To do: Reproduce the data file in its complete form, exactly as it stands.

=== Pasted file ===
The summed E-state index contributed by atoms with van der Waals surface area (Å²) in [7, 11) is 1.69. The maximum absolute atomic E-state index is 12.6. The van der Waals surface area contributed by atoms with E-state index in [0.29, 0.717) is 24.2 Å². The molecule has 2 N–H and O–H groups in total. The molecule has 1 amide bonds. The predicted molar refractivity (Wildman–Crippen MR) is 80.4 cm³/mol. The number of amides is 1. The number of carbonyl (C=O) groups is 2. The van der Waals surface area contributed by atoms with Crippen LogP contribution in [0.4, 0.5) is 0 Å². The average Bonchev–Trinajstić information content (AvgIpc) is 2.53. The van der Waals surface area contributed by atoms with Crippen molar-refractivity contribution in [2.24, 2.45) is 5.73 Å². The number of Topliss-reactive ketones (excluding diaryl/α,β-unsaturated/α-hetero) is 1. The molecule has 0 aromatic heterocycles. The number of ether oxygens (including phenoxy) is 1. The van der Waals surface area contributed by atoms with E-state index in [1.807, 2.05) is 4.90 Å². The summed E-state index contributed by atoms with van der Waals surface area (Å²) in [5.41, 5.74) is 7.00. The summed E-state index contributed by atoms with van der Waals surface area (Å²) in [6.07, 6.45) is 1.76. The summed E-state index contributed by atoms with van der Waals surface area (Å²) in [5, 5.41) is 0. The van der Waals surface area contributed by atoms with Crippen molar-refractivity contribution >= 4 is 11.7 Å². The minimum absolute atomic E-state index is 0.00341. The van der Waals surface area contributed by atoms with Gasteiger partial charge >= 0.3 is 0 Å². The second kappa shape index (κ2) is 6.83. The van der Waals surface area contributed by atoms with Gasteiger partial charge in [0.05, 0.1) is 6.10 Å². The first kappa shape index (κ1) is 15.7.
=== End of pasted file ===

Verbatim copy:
The summed E-state index contributed by atoms with van der Waals surface area (Å²) in [7, 11) is 1.69. The maximum absolute atomic E-state index is 12.6. The van der Waals surface area contributed by atoms with E-state index in [0.29, 0.717) is 24.2 Å². The molecule has 2 N–H and O–H groups in total. The molecule has 1 amide bonds. The predicted molar refractivity (Wildman–Crippen MR) is 80.4 cm³/mol. The number of amides is 1. The number of carbonyl (C=O) groups is 2. The van der Waals surface area contributed by atoms with Crippen LogP contribution in [0.4, 0.5) is 0 Å². The average Bonchev–Trinajstić information content (AvgIpc) is 2.53. The van der Waals surface area contributed by atoms with Crippen molar-refractivity contribution in [2.24, 2.45) is 5.73 Å². The number of Topliss-reactive ketones (excluding diaryl/α,β-unsaturated/α-hetero) is 1. The molecule has 0 aromatic heterocycles. The number of ether oxygens (including phenoxy) is 1. The van der Waals surface area contributed by atoms with E-state index in [1.807, 2.05) is 4.90 Å². The summed E-state index contributed by atoms with van der Waals surface area (Å²) in [5.41, 5.74) is 7.00. The summed E-state index contributed by atoms with van der Waals surface area (Å²) in [6.07, 6.45) is 1.76. The summed E-state index contributed by atoms with van der Waals surface area (Å²) in [5, 5.41) is 0. The van der Waals surface area contributed by atoms with Crippen molar-refractivity contribution >= 4 is 11.7 Å². The minimum absolute atomic E-state index is 0.00341. The van der Waals surface area contributed by atoms with Gasteiger partial charge >= 0.3 is 0 Å². The second kappa shape index (κ2) is 6.83. The van der Waals surface area contributed by atoms with Gasteiger partial charge in [0.05, 0.1) is 6.10 Å². The first kappa shape index (κ1) is 15.7.